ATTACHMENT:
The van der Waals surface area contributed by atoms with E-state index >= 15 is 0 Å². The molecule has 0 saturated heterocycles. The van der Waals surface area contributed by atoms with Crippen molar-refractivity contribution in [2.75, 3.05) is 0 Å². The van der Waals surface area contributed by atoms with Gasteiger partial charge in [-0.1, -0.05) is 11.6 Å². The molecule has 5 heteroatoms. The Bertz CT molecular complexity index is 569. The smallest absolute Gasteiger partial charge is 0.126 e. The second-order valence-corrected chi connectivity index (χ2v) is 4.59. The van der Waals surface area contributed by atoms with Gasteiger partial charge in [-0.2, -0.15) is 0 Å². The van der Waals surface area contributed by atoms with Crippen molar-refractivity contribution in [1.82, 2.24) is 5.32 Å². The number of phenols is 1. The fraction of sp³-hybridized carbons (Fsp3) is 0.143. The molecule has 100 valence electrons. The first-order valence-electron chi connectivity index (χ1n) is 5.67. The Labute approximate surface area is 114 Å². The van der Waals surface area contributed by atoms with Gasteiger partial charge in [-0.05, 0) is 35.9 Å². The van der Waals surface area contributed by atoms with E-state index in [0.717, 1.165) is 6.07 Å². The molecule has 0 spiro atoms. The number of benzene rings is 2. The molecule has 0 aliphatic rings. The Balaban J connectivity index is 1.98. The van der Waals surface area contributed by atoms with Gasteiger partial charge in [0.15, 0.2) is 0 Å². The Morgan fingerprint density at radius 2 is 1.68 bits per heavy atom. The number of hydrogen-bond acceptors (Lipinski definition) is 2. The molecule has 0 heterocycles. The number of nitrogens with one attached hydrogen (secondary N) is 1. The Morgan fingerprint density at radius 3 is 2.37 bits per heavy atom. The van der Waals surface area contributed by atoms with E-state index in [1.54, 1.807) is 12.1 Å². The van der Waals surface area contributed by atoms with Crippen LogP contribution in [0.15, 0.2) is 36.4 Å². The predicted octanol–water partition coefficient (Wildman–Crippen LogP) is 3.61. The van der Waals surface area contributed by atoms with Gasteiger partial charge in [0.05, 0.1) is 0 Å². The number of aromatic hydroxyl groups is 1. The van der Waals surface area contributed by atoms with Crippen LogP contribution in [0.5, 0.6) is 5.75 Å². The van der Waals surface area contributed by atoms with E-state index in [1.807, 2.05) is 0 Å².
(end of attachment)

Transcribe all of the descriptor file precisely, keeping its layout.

The van der Waals surface area contributed by atoms with E-state index >= 15 is 0 Å². The molecule has 0 saturated heterocycles. The van der Waals surface area contributed by atoms with Crippen molar-refractivity contribution in [2.75, 3.05) is 0 Å². The van der Waals surface area contributed by atoms with Gasteiger partial charge in [-0.1, -0.05) is 11.6 Å². The molecule has 5 heteroatoms. The Bertz CT molecular complexity index is 569. The smallest absolute Gasteiger partial charge is 0.126 e. The second-order valence-corrected chi connectivity index (χ2v) is 4.59. The van der Waals surface area contributed by atoms with Gasteiger partial charge in [-0.2, -0.15) is 0 Å². The van der Waals surface area contributed by atoms with Crippen molar-refractivity contribution in [1.82, 2.24) is 5.32 Å². The number of phenols is 1. The fraction of sp³-hybridized carbons (Fsp3) is 0.143. The molecule has 100 valence electrons. The first-order valence-electron chi connectivity index (χ1n) is 5.67. The Labute approximate surface area is 114 Å². The van der Waals surface area contributed by atoms with Gasteiger partial charge in [-0.05, 0) is 35.9 Å². The van der Waals surface area contributed by atoms with E-state index in [0.717, 1.165) is 6.07 Å². The molecule has 0 spiro atoms. The number of benzene rings is 2. The molecule has 0 aliphatic rings. The Balaban J connectivity index is 1.98. The van der Waals surface area contributed by atoms with Gasteiger partial charge in [0.15, 0.2) is 0 Å². The Morgan fingerprint density at radius 2 is 1.68 bits per heavy atom. The number of hydrogen-bond acceptors (Lipinski definition) is 2. The molecule has 0 heterocycles. The number of nitrogens with one attached hydrogen (secondary N) is 1. The Morgan fingerprint density at radius 3 is 2.37 bits per heavy atom. The van der Waals surface area contributed by atoms with E-state index in [1.54, 1.807) is 12.1 Å². The van der Waals surface area contributed by atoms with Crippen LogP contribution in [0.15, 0.2) is 36.4 Å². The predicted octanol–water partition coefficient (Wildman–Crippen LogP) is 3.61. The van der Waals surface area contributed by atoms with Gasteiger partial charge in [0.05, 0.1) is 0 Å². The number of aromatic hydroxyl groups is 1. The van der Waals surface area contributed by atoms with Crippen LogP contribution in [0.5, 0.6) is 5.75 Å². The van der Waals surface area contributed by atoms with E-state index in [1.807, 2.05) is 0 Å².